Four years ago, Ottawa native Doug Janoff purchased a duplex in Fort Lauderdale. With a high Canadian dollar and cheap property prices, it seemed like a sound investment property. But after a short few years, now Janoff is considering letting go of the house.

“For the first time I’ve owned the place I’m considering selling it,” said Doug Janoff, a 57-year-old federal government employee. The value of the Canadian dollar is the trigger because its steep drop realistically opens up possibilities to sell for Canadian buyers burdened by higher maintenance costs.

Janoff is part of an increasing number of Canadians who own U.S. property in sunbelt states who are considering selling these homes after the Canadian dollar lost a quarter of its value against the U.S. dollar over the past five years. For many snowbirds, or Canadians who spend part of the winter in sunbelt states, holding on to their U.S. properties is becoming increasingly costly. The flight of the Canadians may have consequences for local economies down the road.

If Janoff sells, he said he would consider renting a property for winter visits to Florida.

Realtors in Florida and Arizona are reporting an increasing number of Canadians who are selling their U.S. properties.

“A lot of people are looking at this foreign exchange, and they’re only using their houses two weeks to two months, and with the dollar as it is, their costs have basically gone up 40 percent just with the exchange, let alone the cost of property taxes and all the incidentals and utilities have gone up,” said Diane Olson, a Gilbert, Arizona-based realtor who services a lot of Canadian clients.

Olson said she has seen an uptick in the number of Canadians selling over the past six months, and currently has 28 Canadian homes for sale.

Some Canadians want to sell their U.S. properties to cash in on the high U.S. dollar.

“It’s mostly about profit, and the other factor is the carrying costs per year,” said JC Ripley, a Saskatoon-based client of Olson who put his four-bedroom bungalow in Arizona’s San Tan Valley up for sale in late March. “When our dollar really started to make a run last October, that’s when we really started looking at this fairly large decision to dispose of the asset.”

The dollar value of home sales to Canadians dropped from $17.1 billion (U.S.) in 2010 to $11.2 billion (U.S.) as of March 2015, according to a survey from the National Association of Realtors. In addition, while Canadians were at top of the foreign buyers’ list in 2010, Chinese buyers now generate the highest value of home purchases among foreign buyers.

For Canadians seeking to augment their U.S. property stock, the appreciation of the U.S. dollar has made the search more challenging.

“We bought between 2010 and 2012 and it (the dollar) increased much more now,” said France Maloney of Montreal who owns a townhome in Pompano Beach, Florida and intends to purchase an additional Florida home. “It’s not easy to find something that’s near the beach and not expensive.”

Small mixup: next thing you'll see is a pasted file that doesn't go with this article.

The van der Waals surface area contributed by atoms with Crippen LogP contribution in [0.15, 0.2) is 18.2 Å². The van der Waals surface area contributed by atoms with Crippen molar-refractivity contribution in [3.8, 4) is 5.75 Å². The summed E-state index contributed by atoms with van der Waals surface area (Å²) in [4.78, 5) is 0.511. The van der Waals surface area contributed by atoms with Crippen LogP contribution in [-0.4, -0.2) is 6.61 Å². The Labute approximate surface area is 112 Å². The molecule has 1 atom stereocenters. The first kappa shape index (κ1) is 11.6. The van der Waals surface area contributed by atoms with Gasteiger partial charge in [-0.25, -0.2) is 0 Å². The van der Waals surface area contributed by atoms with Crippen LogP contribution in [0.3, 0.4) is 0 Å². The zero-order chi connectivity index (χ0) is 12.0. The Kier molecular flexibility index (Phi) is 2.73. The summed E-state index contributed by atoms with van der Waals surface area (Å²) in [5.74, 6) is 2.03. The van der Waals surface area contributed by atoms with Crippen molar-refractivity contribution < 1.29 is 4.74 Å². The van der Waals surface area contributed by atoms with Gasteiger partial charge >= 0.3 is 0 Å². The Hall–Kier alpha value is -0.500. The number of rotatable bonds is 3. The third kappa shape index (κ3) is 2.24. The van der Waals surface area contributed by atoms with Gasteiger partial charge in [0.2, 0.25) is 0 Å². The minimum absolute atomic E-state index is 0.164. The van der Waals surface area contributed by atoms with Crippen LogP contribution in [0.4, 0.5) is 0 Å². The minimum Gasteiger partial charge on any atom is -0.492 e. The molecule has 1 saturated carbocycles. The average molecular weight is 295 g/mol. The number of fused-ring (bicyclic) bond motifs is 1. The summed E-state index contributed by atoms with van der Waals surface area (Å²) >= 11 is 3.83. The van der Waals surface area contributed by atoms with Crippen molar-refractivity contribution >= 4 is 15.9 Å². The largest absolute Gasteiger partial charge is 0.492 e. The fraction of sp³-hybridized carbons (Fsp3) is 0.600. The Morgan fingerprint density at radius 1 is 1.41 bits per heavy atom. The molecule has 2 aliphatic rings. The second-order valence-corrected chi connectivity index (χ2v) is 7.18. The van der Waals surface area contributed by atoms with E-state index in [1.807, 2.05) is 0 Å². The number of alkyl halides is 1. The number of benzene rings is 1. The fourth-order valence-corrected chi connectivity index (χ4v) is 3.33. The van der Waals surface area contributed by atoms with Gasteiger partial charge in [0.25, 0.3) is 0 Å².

Despite the trend of Canadians selling their U.S.-based homes, Olson claimed it’s not affecting the real estate market in her target area of Maricopa County, Arizona that includes Phoenix and Scottsdale.

“The Canadians came in when a lot of the Americans were losing their homes,” she said. “Now here we are and these (Americans) are back in the market and we’ve been really good with turnaround and selling.”

However, the impact of the sell-off of Canadian properties may be contributing to an abundance of supply and affecting property prices in some markets. The latest S&P/Case Shiller U.S. National Home Price Index reports that prices in 20 major U.S. metropolitan areas increased to 5.7 percent in January from the previous year. At the same time, between December 2015 and January 2016, home prices in Phoenix dropped 0.2 percent and although prices continue to increase in South Florida, gains appear to be slowing down. In California’s Coachella Valley, where an estimated 50 percent of homes are owned by non-resident owners, last month The Desert Sun reported that by February 2016, home prices were at their lowest level of the winter season and supply increased 25 percent, largely due to the sell-off of Canadian properties.

Despite the prospect of selling their U.S. properties, spending the winter in a warmer climate is still a lifestyle many Canadians are reluctant to give up. Some economists argue that the appeal of the snowbird lifestyle may compel some Canadians to hold off on selling or consider renting.

“Snowbird activity is expected to hold up particularly well given the relative affluence of group,” wrote Admir Kolaj, economic analyst at TD Bank in a report from TD Economics released in February.

“The low loonie (Canadian dollar) will undoubtedly bite into U.S. real estate purchases by Canadians but not derail them completely.”

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